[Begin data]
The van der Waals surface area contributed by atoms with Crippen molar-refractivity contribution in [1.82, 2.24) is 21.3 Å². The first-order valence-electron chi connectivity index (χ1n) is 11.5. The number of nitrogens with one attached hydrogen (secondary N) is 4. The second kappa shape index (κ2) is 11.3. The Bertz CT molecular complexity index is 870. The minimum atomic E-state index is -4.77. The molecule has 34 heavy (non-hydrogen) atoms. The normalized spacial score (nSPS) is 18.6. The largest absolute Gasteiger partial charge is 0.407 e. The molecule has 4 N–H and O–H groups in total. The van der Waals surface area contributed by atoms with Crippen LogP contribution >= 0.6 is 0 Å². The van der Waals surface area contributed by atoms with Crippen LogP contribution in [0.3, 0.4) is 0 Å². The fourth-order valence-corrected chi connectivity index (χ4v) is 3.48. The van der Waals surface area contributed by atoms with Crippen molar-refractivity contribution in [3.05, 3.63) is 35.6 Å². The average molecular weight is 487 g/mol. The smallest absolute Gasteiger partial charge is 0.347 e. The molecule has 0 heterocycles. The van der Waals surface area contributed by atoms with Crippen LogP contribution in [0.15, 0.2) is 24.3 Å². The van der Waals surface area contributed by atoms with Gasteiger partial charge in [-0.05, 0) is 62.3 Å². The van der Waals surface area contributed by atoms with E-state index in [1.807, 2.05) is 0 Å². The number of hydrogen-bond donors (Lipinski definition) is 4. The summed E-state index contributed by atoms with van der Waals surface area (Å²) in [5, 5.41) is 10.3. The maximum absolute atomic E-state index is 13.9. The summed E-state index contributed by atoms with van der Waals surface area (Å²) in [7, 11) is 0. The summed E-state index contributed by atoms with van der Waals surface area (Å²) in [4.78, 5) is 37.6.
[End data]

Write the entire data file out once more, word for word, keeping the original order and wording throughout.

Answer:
The van der Waals surface area contributed by atoms with Crippen molar-refractivity contribution in [1.82, 2.24) is 21.3 Å². The first-order valence-electron chi connectivity index (χ1n) is 11.5. The number of nitrogens with one attached hydrogen (secondary N) is 4. The second kappa shape index (κ2) is 11.3. The Bertz CT molecular complexity index is 870. The minimum atomic E-state index is -4.77. The molecule has 34 heavy (non-hydrogen) atoms. The normalized spacial score (nSPS) is 18.6. The largest absolute Gasteiger partial charge is 0.407 e. The molecule has 4 N–H and O–H groups in total. The van der Waals surface area contributed by atoms with Crippen LogP contribution >= 0.6 is 0 Å². The van der Waals surface area contributed by atoms with Crippen LogP contribution in [0.3, 0.4) is 0 Å². The fourth-order valence-corrected chi connectivity index (χ4v) is 3.48. The van der Waals surface area contributed by atoms with Crippen molar-refractivity contribution in [3.05, 3.63) is 35.6 Å². The average molecular weight is 487 g/mol. The smallest absolute Gasteiger partial charge is 0.347 e. The molecule has 0 heterocycles. The van der Waals surface area contributed by atoms with Crippen LogP contribution in [0.15, 0.2) is 24.3 Å². The van der Waals surface area contributed by atoms with Gasteiger partial charge in [-0.05, 0) is 62.3 Å². The van der Waals surface area contributed by atoms with E-state index in [1.807, 2.05) is 0 Å². The number of hydrogen-bond donors (Lipinski definition) is 4. The summed E-state index contributed by atoms with van der Waals surface area (Å²) in [5, 5.41) is 10.3. The maximum absolute atomic E-state index is 13.9. The summed E-state index contributed by atoms with van der Waals surface area (Å²) in [7, 11) is 0. The summed E-state index contributed by atoms with van der Waals surface area (Å²) in [4.78, 5) is 37.6.